If you grasped what you’re doing behind the mud board fast, you’re going to move up to learning how to lay brick, and if you master that you’re going to be a journeyman bricklayer. If you become your foreman’s right hand man, and you show that you can understand how to run work. Then we’re going to give you the opportunity to run a small project. If they show their ability to do that then we kind of dangle the carrot in front of these guys, not saying that we need to show them there’s ways to move up into the company.

That’s the understanding of the [millennial] generation. As long as you understand what it takes to engage them it’s an asset. Millennials aren’t bad to hire, as long as they’re properly trained just like any person, they have a willingness, and want to do good and be great. You just have to know how to show them that and appreciate it.

DK: So let’s talk about the last thing I always ask is a little info on how you got involved with the MCAA and what you’ve done to become involved in the industry as a larger part, not just your company.

MH: As young kids we would always go to The World of Concrete and The World of Masonry. We got Masonry Magazine, and I always used to read that, and I always wanted to become a member and it just never really happened.

We were at Damian Lang’s customer appreciation dinner, and I’m standing there talking to Heath [Holdaway] and Alan Johnson of IMS. We’ve always respected IMS as the industry standard for what they’ve done in that area. Alan said, ‘Hey, you should donate to the PACs and get involved. You would do really well.’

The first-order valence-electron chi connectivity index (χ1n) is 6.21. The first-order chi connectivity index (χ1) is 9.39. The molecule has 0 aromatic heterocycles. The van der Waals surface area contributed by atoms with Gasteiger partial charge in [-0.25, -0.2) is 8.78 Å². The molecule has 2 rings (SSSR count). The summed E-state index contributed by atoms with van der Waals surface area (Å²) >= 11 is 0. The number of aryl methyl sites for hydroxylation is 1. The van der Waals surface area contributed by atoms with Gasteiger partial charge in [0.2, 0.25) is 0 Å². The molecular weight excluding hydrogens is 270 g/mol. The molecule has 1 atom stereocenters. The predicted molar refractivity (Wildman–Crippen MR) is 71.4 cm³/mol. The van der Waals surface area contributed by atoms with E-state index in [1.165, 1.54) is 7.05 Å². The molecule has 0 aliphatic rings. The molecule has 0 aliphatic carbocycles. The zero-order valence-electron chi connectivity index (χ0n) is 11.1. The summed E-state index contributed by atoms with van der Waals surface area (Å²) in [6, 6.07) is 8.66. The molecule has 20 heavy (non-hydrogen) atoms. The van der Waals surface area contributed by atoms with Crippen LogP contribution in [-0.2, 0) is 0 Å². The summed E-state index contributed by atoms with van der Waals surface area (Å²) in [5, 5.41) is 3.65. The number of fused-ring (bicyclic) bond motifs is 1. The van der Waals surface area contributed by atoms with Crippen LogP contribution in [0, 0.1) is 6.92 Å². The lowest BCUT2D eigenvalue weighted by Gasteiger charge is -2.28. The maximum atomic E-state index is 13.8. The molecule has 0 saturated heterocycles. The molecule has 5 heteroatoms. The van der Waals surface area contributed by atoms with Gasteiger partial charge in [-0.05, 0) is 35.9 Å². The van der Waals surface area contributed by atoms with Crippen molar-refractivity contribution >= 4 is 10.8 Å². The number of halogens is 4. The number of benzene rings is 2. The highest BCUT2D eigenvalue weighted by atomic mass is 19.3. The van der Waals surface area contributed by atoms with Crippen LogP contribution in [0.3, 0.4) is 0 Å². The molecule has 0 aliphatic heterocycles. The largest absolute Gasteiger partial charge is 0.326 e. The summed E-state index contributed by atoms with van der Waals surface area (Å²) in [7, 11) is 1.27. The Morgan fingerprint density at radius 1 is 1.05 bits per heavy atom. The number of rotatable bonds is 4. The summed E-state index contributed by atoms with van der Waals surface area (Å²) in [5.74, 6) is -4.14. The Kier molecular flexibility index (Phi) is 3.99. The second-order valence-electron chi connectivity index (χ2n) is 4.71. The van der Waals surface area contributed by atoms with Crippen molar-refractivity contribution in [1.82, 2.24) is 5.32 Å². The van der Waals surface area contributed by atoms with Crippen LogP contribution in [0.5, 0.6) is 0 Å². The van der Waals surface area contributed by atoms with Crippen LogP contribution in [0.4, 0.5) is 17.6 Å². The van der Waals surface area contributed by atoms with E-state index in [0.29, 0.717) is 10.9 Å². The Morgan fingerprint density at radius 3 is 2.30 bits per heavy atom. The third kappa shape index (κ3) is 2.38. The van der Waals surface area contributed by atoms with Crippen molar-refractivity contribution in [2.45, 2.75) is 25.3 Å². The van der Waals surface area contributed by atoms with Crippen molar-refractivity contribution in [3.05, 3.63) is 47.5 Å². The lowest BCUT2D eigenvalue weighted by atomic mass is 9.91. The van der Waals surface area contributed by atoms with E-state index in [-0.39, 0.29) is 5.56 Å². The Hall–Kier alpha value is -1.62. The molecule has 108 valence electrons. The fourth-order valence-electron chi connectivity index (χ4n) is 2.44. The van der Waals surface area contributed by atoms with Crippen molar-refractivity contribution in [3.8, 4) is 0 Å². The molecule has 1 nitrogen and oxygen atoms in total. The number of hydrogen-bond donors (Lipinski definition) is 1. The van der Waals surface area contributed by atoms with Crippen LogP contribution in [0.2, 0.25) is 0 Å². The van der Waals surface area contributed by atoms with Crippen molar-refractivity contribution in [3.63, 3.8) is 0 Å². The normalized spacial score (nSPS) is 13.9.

Jeff [Buczkiewicz] came over and we started talking about becoming a member, one thing led to another, and we finally got signed up. It’s always been on our minds to become a member, [it was] just taking that first effort to do it.

DK: What benefits have you had from being a member? Do you find value in being a member?

MH: Yes. You can say you’re part of an organization that promotes and defends masonry. But you also have access to a huge database of information at your fingertips.

You have access to a bunch of training opportunities, you get a network of peer contractors to reach out to. That’s important in our business, whether you agree [with them] or not. This business, this trade needs any help that it can get, because we won’t get anything accomplished without working together. Masonry used to be a necessity, and it’s on its way to becoming a desire with some of the new legislation with wood.

But it’s very beneficial. I mean just becoming a member to have access to a silica program that’s worth its weight in gold.

DK: Do you have any advice for somebody younger who might be considering going into this industry?

MH: It is a very fulfilling trade. You can go as far as you want to, if you show enough initiative. The best part about this field is that if you learn to become a bricklayer, you can take a bag of tools and basically work wherever you want. There is a labor shortage, so basically where you go somebody will hire you and give you the chance to start. It’s a lot of work but it’s very rewarding.

DK: Mason I thank you so much. I know you’re a busy guy, I appreciate you taking the time to talk with us.

Words: Dan Kamys
Photos: Mason Hill